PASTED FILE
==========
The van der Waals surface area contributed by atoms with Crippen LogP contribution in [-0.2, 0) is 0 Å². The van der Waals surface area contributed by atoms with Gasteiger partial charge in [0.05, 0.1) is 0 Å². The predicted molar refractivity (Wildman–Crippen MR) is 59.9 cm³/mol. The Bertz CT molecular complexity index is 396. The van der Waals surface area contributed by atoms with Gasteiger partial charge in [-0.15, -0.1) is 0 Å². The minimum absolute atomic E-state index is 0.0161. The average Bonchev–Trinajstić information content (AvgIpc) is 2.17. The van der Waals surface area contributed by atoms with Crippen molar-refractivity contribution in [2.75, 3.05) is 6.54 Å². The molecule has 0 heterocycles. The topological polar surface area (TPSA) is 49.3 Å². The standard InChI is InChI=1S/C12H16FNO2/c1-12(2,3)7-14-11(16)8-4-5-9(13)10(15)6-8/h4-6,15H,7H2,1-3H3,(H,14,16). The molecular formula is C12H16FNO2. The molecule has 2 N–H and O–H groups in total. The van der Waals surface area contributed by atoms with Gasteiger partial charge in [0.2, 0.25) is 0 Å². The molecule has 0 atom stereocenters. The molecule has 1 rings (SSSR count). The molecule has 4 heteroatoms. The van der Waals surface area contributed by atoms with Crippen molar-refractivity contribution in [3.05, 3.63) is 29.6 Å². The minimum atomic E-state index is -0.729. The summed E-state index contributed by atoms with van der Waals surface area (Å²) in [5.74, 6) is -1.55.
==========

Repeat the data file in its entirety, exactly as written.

The van der Waals surface area contributed by atoms with Crippen LogP contribution in [-0.2, 0) is 0 Å². The van der Waals surface area contributed by atoms with Gasteiger partial charge in [0.05, 0.1) is 0 Å². The predicted molar refractivity (Wildman–Crippen MR) is 59.9 cm³/mol. The Bertz CT molecular complexity index is 396. The van der Waals surface area contributed by atoms with Gasteiger partial charge in [-0.15, -0.1) is 0 Å². The minimum absolute atomic E-state index is 0.0161. The average Bonchev–Trinajstić information content (AvgIpc) is 2.17. The van der Waals surface area contributed by atoms with Crippen molar-refractivity contribution in [2.75, 3.05) is 6.54 Å². The molecule has 0 heterocycles. The topological polar surface area (TPSA) is 49.3 Å². The standard InChI is InChI=1S/C12H16FNO2/c1-12(2,3)7-14-11(16)8-4-5-9(13)10(15)6-8/h4-6,15H,7H2,1-3H3,(H,14,16). The molecular formula is C12H16FNO2. The molecule has 2 N–H and O–H groups in total. The van der Waals surface area contributed by atoms with Gasteiger partial charge in [0.2, 0.25) is 0 Å². The molecule has 0 atom stereocenters. The molecule has 1 rings (SSSR count). The molecule has 4 heteroatoms. The van der Waals surface area contributed by atoms with Crippen molar-refractivity contribution in [3.05, 3.63) is 29.6 Å². The minimum atomic E-state index is -0.729. The summed E-state index contributed by atoms with van der Waals surface area (Å²) in [5.74, 6) is -1.55.